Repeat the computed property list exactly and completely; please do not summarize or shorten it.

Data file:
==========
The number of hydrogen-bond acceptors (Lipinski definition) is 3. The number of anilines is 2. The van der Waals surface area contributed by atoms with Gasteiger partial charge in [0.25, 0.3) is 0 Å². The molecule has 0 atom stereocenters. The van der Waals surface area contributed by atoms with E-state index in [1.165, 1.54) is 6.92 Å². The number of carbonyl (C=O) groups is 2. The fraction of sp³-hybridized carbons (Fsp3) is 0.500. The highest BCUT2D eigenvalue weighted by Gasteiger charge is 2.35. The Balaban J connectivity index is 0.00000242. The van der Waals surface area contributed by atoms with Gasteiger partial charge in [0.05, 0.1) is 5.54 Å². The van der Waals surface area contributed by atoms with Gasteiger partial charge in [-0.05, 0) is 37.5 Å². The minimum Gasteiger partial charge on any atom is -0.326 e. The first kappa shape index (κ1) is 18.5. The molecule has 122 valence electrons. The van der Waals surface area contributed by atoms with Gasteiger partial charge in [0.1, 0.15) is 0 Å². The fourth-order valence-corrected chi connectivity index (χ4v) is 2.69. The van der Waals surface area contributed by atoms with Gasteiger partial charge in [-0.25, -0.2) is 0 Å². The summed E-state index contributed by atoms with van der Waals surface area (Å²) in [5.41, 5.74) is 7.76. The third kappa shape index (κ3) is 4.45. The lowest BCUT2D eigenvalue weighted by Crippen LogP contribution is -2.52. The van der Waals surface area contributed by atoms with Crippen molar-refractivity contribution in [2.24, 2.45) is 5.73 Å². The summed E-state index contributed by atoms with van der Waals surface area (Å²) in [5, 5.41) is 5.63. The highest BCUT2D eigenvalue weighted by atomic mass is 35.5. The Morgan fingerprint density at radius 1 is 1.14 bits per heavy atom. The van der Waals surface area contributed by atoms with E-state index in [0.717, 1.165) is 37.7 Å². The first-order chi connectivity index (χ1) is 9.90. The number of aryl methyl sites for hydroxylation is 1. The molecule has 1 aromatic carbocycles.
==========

The number of hydrogen-bond acceptors (Lipinski definition) is 3. The number of anilines is 2. The van der Waals surface area contributed by atoms with Gasteiger partial charge in [0.25, 0.3) is 0 Å². The molecule has 0 atom stereocenters. The van der Waals surface area contributed by atoms with E-state index in [1.165, 1.54) is 6.92 Å². The number of carbonyl (C=O) groups is 2. The fraction of sp³-hybridized carbons (Fsp3) is 0.500. The highest BCUT2D eigenvalue weighted by Gasteiger charge is 2.35. The Balaban J connectivity index is 0.00000242. The van der Waals surface area contributed by atoms with Gasteiger partial charge in [0.05, 0.1) is 5.54 Å². The van der Waals surface area contributed by atoms with Gasteiger partial charge in [-0.05, 0) is 37.5 Å². The minimum Gasteiger partial charge on any atom is -0.326 e. The first kappa shape index (κ1) is 18.5. The molecule has 122 valence electrons. The van der Waals surface area contributed by atoms with Gasteiger partial charge in [0.1, 0.15) is 0 Å². The fourth-order valence-corrected chi connectivity index (χ4v) is 2.69. The van der Waals surface area contributed by atoms with Gasteiger partial charge in [-0.25, -0.2) is 0 Å². The summed E-state index contributed by atoms with van der Waals surface area (Å²) in [5.41, 5.74) is 7.76. The third kappa shape index (κ3) is 4.45. The lowest BCUT2D eigenvalue weighted by Crippen LogP contribution is -2.52. The van der Waals surface area contributed by atoms with Crippen molar-refractivity contribution in [2.24, 2.45) is 5.73 Å². The summed E-state index contributed by atoms with van der Waals surface area (Å²) in [5, 5.41) is 5.63. The highest BCUT2D eigenvalue weighted by atomic mass is 35.5. The Morgan fingerprint density at radius 1 is 1.14 bits per heavy atom. The van der Waals surface area contributed by atoms with E-state index in [0.717, 1.165) is 37.7 Å². The first-order chi connectivity index (χ1) is 9.90. The number of aryl methyl sites for hydroxylation is 1. The molecule has 1 aromatic carbocycles.